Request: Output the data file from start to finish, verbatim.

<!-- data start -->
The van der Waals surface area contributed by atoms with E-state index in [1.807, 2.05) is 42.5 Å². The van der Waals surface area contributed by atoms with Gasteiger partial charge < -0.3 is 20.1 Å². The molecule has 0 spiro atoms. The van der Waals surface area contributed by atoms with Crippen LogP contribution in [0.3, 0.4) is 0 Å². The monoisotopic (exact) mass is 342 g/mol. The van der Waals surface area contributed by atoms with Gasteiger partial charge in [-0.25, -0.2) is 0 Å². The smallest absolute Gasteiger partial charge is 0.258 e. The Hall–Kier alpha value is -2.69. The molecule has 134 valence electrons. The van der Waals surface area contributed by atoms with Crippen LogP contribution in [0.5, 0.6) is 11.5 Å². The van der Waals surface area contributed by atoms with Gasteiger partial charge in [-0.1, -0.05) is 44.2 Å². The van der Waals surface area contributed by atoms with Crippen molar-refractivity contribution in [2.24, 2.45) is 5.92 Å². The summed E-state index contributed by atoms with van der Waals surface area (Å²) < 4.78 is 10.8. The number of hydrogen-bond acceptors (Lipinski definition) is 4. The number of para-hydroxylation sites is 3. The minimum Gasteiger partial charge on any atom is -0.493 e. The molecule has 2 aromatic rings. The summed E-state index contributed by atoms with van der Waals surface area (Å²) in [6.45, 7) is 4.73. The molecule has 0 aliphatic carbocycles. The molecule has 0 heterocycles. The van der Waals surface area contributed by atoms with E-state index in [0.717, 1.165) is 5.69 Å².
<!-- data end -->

The van der Waals surface area contributed by atoms with E-state index in [1.807, 2.05) is 42.5 Å². The van der Waals surface area contributed by atoms with Gasteiger partial charge < -0.3 is 20.1 Å². The molecule has 0 spiro atoms. The van der Waals surface area contributed by atoms with Crippen LogP contribution in [0.3, 0.4) is 0 Å². The monoisotopic (exact) mass is 342 g/mol. The van der Waals surface area contributed by atoms with Gasteiger partial charge in [-0.25, -0.2) is 0 Å². The smallest absolute Gasteiger partial charge is 0.258 e. The Hall–Kier alpha value is -2.69. The molecule has 134 valence electrons. The van der Waals surface area contributed by atoms with Crippen LogP contribution in [0.5, 0.6) is 11.5 Å². The van der Waals surface area contributed by atoms with Gasteiger partial charge in [-0.1, -0.05) is 44.2 Å². The van der Waals surface area contributed by atoms with Crippen molar-refractivity contribution in [2.24, 2.45) is 5.92 Å². The summed E-state index contributed by atoms with van der Waals surface area (Å²) < 4.78 is 10.8. The number of hydrogen-bond acceptors (Lipinski definition) is 4. The number of para-hydroxylation sites is 3. The minimum Gasteiger partial charge on any atom is -0.493 e. The molecule has 2 aromatic rings. The summed E-state index contributed by atoms with van der Waals surface area (Å²) in [6.45, 7) is 4.73. The molecule has 0 aliphatic carbocycles. The molecule has 0 heterocycles. The van der Waals surface area contributed by atoms with E-state index in [0.717, 1.165) is 5.69 Å².